A good rule of thumb here is that, usually, only 3% of potential customers are ready and willing to buy now. To them, you can give the solution they’re looking for immediately. For the 97%, though, you may want to limit your interaction to just a soft offer. Your goal for them, in the meantime, is to create top-of-mind awareness. Remember that each customer moves at her own pace, some are among the 3%, and some are among the 97%. Instead of being aggressive and losing potential customers, you may want to prioritize building trust, especially since more and more customers today are including trust among their top criteria in considering brands to purchase from. Show your customers that you care, be helpful, and begin cultivating a relationship where a meaningful customer experience could grow.
The new consumer mind
Today, we see an integration of digital technology into the lives of consumers. It has now become “like an additional body part or a second brain,” as Kit Yarrow writes in Decoding the New Consumer Mind: How and Why We Shop and Buy (2014). However, “people don’t live their life online or offline－it’s an increasingly integrated experience. Consumers are aching for a seamless, integrated shopping experience across all of the channels where they explore, research, purchase, and share.” (Emphasis mine.)
For Yarrow (2014), “the solution for marketers is to deeply understand the new motivating factors and psychology of consumers as fuel for new ideas.” A deeper dive, then, into the customer’s mind would help us in navigating through the changing customer behavior, even anticipate future behavior patterns.
A deeper dive into the consumer mind
Gerald Zaltman, Professor Emeritus of Harvard Business School, in a Harvard Business Digital interview about his Marketing Metaphoria (2008), talked about deep-level metaphors. He defined it as the “fundamental frames or viewing lenses that we use to orient ourselves with the world around us. They work largely below our awareness and shape and reshape just about everything we think, feel, hear, say, and do.”
In relation to the stages of the buyer’s journey we enumerated earlier, we could situate Zaltman’s “deep metaphors” prior to the awareness stage. For him, those deep metaphors are like a hidden language of thought and action. In contrast, “we often only look at surface-level differences and similarities among customers, but they actually revolve around an underlying dimension or common denominator”: the deep metaphors. As one matures, metaphors associated with the things in one’s environment become deeply embedded into the unconscious. Through a deep dive into the consumer’s mind, those could be harnessed, connected, and associated with a brand’s persona, characteristics, or values.
Zaltman used as an example the value of care, such as how parents would take care to hold and contain their children. Michelin was able to harness the metaphors of caring and containing in their ad which showed a group of children having fun in a large Michelin tire as though in a rubber boat. In another example, Budweiser ran an ad showing men calling male friends on the phone. They are connecting with one another, and each finds a connection with the beer. Coca-Cola also realized that the brand has become a marker of key associations, persons, and celebrations. With a deep dive into the consumer minds’, they also found out that the brand has deepened one’s connection with oneself. And so they ran an ad focusing on that value.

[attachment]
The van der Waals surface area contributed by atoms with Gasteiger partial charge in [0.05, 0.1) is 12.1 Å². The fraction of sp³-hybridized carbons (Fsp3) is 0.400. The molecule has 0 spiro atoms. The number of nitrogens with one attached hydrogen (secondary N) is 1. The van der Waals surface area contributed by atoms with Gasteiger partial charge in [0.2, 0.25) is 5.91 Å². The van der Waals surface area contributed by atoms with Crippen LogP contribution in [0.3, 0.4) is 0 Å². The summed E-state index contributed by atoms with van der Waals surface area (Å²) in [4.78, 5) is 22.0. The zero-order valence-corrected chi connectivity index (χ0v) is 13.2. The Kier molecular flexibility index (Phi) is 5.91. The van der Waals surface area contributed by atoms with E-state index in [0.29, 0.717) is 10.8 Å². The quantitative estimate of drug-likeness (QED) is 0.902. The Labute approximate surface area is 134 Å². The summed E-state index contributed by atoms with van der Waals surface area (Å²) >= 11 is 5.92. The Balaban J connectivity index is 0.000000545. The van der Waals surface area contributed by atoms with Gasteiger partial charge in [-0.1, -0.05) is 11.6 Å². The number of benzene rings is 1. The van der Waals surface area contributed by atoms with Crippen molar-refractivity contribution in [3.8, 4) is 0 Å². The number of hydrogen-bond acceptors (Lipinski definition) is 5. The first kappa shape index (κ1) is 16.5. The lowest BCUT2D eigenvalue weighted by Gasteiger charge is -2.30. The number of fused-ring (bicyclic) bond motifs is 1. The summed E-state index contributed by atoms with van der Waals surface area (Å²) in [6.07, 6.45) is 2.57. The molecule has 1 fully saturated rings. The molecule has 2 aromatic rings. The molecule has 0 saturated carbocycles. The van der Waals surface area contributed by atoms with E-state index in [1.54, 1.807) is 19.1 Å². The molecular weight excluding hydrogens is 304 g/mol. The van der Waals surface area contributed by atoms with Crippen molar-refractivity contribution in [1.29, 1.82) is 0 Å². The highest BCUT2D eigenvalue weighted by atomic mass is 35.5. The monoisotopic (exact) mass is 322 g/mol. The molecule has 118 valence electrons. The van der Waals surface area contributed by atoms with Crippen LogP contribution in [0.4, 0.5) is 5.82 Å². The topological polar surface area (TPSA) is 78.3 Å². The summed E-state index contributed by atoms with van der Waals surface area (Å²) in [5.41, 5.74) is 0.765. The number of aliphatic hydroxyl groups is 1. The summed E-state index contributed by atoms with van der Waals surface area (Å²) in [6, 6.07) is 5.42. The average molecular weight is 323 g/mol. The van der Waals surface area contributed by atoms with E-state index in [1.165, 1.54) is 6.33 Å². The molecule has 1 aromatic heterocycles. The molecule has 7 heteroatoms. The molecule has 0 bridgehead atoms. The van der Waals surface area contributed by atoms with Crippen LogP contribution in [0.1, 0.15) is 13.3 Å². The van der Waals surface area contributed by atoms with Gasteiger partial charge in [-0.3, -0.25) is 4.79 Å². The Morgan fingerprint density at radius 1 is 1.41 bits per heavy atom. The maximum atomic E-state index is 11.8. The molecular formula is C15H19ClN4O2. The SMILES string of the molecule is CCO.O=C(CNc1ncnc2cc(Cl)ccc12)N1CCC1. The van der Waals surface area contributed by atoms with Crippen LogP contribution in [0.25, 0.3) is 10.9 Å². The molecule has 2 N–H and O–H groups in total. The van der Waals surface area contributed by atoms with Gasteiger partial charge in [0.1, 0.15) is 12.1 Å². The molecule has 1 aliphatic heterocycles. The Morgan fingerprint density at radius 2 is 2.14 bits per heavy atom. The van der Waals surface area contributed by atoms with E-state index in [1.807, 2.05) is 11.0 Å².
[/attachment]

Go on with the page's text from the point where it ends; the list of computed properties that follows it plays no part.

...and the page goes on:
Close more sales: Consider the human element
Today, sales and marketing teams define their target market by identifying their ideal customer avatar (ICA). To better consider the customer’s human element, rather than just demographic and geographic details, is to look deep into the underlying dimension that informs and shapes how one reacts to problems towards finding a solution in the awareness stage and throughout the buyer’s journey. Zaltman (2008) diagnosed a “depth deficit” among marketing firms.
The challenge for brands is to dive deep into the minds of consumers, to be imaginative, to engage in thinking about what could be at the back of consumers’ minds, uncovering even those that they haven’t consciously thought about. If you want to close even more sales, then you may also be interested in recurring revenues. This means having a holistic approach to the buyer’s journey and cultivating customer lifetime value.
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Yarrow, K. (2014). Decoding the New Consumer Mind: How and Why We Shop and Buy. Jossey-Bass, A Wiley Brand.
Zaltman, G. and Zaltman, L. (2008). Marketing Metaphoria: What Deep Metaphors Reveal About the Minds of Consumers. Harvard Business Press.
“Inside the Buyer’s Journey: The 3 Stages of the Buyer’s Journey.” MasterClass. last updated February 25, 2022.
“What Is the Buyer’s Journey?” Hubspot. Updated May 12 2021.
“Understanding Your Customer’s Mind.” Harvard Business Review. June 29, 2008.